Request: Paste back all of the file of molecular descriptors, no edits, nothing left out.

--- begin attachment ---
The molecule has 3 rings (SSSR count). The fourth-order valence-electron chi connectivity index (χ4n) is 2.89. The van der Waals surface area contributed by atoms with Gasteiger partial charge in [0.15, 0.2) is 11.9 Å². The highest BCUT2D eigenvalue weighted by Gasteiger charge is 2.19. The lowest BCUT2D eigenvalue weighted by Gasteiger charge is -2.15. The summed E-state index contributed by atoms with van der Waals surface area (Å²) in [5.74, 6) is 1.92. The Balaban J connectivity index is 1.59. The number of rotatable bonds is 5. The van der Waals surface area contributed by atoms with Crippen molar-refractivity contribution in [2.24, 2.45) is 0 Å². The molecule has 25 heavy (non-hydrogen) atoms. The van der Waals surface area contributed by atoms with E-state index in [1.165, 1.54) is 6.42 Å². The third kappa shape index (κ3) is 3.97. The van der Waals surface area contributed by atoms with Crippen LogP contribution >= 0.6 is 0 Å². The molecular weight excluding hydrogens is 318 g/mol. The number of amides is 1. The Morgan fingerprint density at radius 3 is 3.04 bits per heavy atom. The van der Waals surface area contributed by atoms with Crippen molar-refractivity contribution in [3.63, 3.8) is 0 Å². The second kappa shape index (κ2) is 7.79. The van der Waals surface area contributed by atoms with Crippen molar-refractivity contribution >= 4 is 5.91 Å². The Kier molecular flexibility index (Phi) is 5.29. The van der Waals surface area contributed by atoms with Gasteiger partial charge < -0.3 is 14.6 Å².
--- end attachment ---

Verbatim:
The molecule has 3 rings (SSSR count). The fourth-order valence-electron chi connectivity index (χ4n) is 2.89. The van der Waals surface area contributed by atoms with Gasteiger partial charge in [0.15, 0.2) is 11.9 Å². The highest BCUT2D eigenvalue weighted by Gasteiger charge is 2.19. The lowest BCUT2D eigenvalue weighted by Gasteiger charge is -2.15. The summed E-state index contributed by atoms with van der Waals surface area (Å²) in [5.74, 6) is 1.92. The Balaban J connectivity index is 1.59. The number of rotatable bonds is 5. The van der Waals surface area contributed by atoms with Crippen molar-refractivity contribution in [2.24, 2.45) is 0 Å². The molecule has 25 heavy (non-hydrogen) atoms. The van der Waals surface area contributed by atoms with E-state index in [1.165, 1.54) is 6.42 Å². The third kappa shape index (κ3) is 3.97. The van der Waals surface area contributed by atoms with Crippen LogP contribution >= 0.6 is 0 Å². The molecular weight excluding hydrogens is 318 g/mol. The number of amides is 1. The Morgan fingerprint density at radius 3 is 3.04 bits per heavy atom. The van der Waals surface area contributed by atoms with Crippen molar-refractivity contribution in [3.63, 3.8) is 0 Å². The second kappa shape index (κ2) is 7.79. The van der Waals surface area contributed by atoms with Crippen molar-refractivity contribution >= 4 is 5.91 Å². The Kier molecular flexibility index (Phi) is 5.29. The van der Waals surface area contributed by atoms with Gasteiger partial charge < -0.3 is 14.6 Å².